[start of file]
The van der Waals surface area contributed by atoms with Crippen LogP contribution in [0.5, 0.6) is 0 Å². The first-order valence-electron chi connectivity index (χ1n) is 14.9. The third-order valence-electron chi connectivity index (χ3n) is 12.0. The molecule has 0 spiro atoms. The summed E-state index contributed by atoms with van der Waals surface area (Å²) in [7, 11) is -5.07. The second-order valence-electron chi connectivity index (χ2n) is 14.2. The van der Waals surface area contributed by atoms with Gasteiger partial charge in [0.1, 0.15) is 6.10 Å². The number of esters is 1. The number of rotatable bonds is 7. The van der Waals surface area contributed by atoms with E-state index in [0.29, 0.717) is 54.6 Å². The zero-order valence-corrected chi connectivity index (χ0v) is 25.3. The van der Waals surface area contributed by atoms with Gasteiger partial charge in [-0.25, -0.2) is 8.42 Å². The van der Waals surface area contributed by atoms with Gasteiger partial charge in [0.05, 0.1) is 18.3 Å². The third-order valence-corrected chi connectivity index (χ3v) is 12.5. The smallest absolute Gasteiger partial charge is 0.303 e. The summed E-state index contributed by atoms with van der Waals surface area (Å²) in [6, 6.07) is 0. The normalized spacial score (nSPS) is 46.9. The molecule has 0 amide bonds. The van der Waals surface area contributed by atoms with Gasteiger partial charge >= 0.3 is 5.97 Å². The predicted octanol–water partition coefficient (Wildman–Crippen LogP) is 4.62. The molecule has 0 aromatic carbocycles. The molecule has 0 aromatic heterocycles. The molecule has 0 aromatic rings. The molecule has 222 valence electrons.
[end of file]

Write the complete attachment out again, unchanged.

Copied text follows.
The van der Waals surface area contributed by atoms with Crippen LogP contribution in [0.5, 0.6) is 0 Å². The first-order valence-electron chi connectivity index (χ1n) is 14.9. The third-order valence-electron chi connectivity index (χ3n) is 12.0. The molecule has 0 spiro atoms. The summed E-state index contributed by atoms with van der Waals surface area (Å²) in [7, 11) is -5.07. The second-order valence-electron chi connectivity index (χ2n) is 14.2. The van der Waals surface area contributed by atoms with Gasteiger partial charge in [0.1, 0.15) is 6.10 Å². The number of esters is 1. The number of rotatable bonds is 7. The van der Waals surface area contributed by atoms with E-state index in [0.29, 0.717) is 54.6 Å². The zero-order valence-corrected chi connectivity index (χ0v) is 25.3. The van der Waals surface area contributed by atoms with Gasteiger partial charge in [-0.25, -0.2) is 8.42 Å². The van der Waals surface area contributed by atoms with Gasteiger partial charge in [0.05, 0.1) is 18.3 Å². The third-order valence-corrected chi connectivity index (χ3v) is 12.5. The smallest absolute Gasteiger partial charge is 0.303 e. The summed E-state index contributed by atoms with van der Waals surface area (Å²) in [6, 6.07) is 0. The normalized spacial score (nSPS) is 46.9. The molecule has 0 amide bonds. The van der Waals surface area contributed by atoms with Gasteiger partial charge >= 0.3 is 5.97 Å². The predicted octanol–water partition coefficient (Wildman–Crippen LogP) is 4.62. The molecule has 0 aromatic carbocycles. The molecule has 0 aromatic heterocycles. The molecule has 0 aromatic rings. The molecule has 222 valence electrons.